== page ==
This was more interesting. Legging it to a pillar, we decloaked to give our batteries time to recharge, and waited for a guard to walk past, before turning invisible again, and legging it to behind a truck. Not much further to the "Avoid" point now, which would presumably be leading us to a handy passage to get us out of the base. Cloak activated again, we left cover behind the lorry, and ran towards the avoid point, only to be met face to face with a tank. "Odd", we thought, "what's that doing there", as we ran up to it to try and squeeze past. We hadn't quite got there when our suit told us it was about to run out of power. Oh dear. Luckily, we managed to make it to the side of the tank, and pressed up against its warm metal shell as our cloak ran out of power. Just in time. "Phew", we thought, "it'll never see u-"BOOM BOOM BOOM. And we were dead.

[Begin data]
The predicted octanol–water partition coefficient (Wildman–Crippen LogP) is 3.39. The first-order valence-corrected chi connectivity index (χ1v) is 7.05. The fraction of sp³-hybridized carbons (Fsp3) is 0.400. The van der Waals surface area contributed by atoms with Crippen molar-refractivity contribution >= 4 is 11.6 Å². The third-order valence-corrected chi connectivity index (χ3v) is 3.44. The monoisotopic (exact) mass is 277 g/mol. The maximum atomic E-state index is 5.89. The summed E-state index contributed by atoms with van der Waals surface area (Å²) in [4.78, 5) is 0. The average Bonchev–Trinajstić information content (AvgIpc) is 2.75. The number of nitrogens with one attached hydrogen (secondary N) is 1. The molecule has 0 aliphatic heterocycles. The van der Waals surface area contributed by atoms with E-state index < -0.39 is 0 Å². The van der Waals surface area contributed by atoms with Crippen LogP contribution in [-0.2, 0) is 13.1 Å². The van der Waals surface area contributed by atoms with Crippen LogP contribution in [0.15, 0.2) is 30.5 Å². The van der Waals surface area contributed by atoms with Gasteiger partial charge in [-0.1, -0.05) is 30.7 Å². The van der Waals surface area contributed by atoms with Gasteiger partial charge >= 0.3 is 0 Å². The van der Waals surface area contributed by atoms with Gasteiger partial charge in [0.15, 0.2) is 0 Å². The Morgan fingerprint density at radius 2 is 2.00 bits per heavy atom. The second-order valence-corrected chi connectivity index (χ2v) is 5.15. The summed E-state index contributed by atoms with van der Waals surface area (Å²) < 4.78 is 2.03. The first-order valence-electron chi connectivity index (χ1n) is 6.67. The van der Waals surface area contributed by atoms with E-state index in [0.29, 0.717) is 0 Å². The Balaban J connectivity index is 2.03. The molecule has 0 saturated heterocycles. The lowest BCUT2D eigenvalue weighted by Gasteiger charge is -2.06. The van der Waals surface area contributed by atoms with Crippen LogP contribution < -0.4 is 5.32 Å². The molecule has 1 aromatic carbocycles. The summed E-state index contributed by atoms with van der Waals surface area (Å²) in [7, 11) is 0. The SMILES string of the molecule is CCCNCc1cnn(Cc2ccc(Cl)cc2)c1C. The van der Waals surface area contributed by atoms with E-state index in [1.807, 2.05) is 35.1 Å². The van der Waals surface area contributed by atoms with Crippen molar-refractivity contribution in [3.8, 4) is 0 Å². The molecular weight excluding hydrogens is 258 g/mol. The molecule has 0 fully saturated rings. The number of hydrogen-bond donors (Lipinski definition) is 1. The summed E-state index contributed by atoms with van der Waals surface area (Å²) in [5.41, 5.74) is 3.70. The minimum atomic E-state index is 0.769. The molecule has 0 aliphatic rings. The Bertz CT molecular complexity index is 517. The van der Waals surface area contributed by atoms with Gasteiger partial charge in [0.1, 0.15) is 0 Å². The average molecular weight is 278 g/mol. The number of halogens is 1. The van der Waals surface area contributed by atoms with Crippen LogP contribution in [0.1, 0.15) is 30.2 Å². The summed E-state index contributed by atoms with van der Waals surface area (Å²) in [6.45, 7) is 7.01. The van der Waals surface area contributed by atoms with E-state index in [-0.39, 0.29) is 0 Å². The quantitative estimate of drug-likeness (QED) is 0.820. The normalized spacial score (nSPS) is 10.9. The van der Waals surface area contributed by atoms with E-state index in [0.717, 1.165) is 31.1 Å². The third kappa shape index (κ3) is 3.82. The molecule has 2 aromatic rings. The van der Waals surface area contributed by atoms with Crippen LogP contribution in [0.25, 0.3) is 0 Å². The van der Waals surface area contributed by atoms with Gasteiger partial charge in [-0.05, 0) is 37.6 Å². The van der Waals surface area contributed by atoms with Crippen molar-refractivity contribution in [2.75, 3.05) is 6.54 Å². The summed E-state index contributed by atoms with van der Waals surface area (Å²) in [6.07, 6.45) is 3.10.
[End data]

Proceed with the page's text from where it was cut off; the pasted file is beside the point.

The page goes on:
You see, "Avoid", funnily enough, means "Avoid". Not "take this path to avoid the enemies", but "avoid this if you value your life". Reloading miles back, slowly making our way toward the base, we pulled up our tactical options again. "Avoid", it says, and at the side of the screen, warns us about a CELL soldier. That's it. A soldier. Not the huge chuffing tank he's sitting in, just the soldier. We can take a soldier. But a tank that apparently has a gun with a barrel made out of rubber so it can stretch, bend down next to the side of the tank, and shoot us without even leaving a scratch on itself - no. Now that's a super weapon.